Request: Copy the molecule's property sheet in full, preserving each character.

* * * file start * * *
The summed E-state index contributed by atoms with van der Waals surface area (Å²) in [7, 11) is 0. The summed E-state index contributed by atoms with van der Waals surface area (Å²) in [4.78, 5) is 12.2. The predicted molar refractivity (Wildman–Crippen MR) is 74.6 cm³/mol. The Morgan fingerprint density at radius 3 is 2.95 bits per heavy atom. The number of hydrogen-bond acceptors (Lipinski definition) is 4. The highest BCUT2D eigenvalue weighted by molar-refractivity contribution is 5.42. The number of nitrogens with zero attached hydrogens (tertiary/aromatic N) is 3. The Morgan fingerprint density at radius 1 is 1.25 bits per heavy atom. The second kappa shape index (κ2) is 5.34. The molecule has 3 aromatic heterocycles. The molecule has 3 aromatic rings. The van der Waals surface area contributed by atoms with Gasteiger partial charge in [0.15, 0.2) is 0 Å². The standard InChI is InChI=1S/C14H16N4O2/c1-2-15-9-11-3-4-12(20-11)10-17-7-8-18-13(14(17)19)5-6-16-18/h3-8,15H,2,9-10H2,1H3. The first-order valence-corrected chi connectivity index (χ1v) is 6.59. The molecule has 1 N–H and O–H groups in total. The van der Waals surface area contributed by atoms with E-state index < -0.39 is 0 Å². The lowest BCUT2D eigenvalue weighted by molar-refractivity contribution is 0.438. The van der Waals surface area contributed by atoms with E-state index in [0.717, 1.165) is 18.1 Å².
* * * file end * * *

The summed E-state index contributed by atoms with van der Waals surface area (Å²) in [7, 11) is 0. The summed E-state index contributed by atoms with van der Waals surface area (Å²) in [4.78, 5) is 12.2. The predicted molar refractivity (Wildman–Crippen MR) is 74.6 cm³/mol. The Morgan fingerprint density at radius 3 is 2.95 bits per heavy atom. The number of hydrogen-bond acceptors (Lipinski definition) is 4. The highest BCUT2D eigenvalue weighted by molar-refractivity contribution is 5.42. The number of nitrogens with zero attached hydrogens (tertiary/aromatic N) is 3. The Morgan fingerprint density at radius 1 is 1.25 bits per heavy atom. The second kappa shape index (κ2) is 5.34. The molecule has 3 aromatic heterocycles. The molecule has 3 aromatic rings. The van der Waals surface area contributed by atoms with Gasteiger partial charge in [0.15, 0.2) is 0 Å². The standard InChI is InChI=1S/C14H16N4O2/c1-2-15-9-11-3-4-12(20-11)10-17-7-8-18-13(14(17)19)5-6-16-18/h3-8,15H,2,9-10H2,1H3. The first-order valence-corrected chi connectivity index (χ1v) is 6.59. The molecule has 1 N–H and O–H groups in total. The van der Waals surface area contributed by atoms with E-state index < -0.39 is 0 Å². The lowest BCUT2D eigenvalue weighted by molar-refractivity contribution is 0.438. The van der Waals surface area contributed by atoms with E-state index in [0.717, 1.165) is 18.1 Å².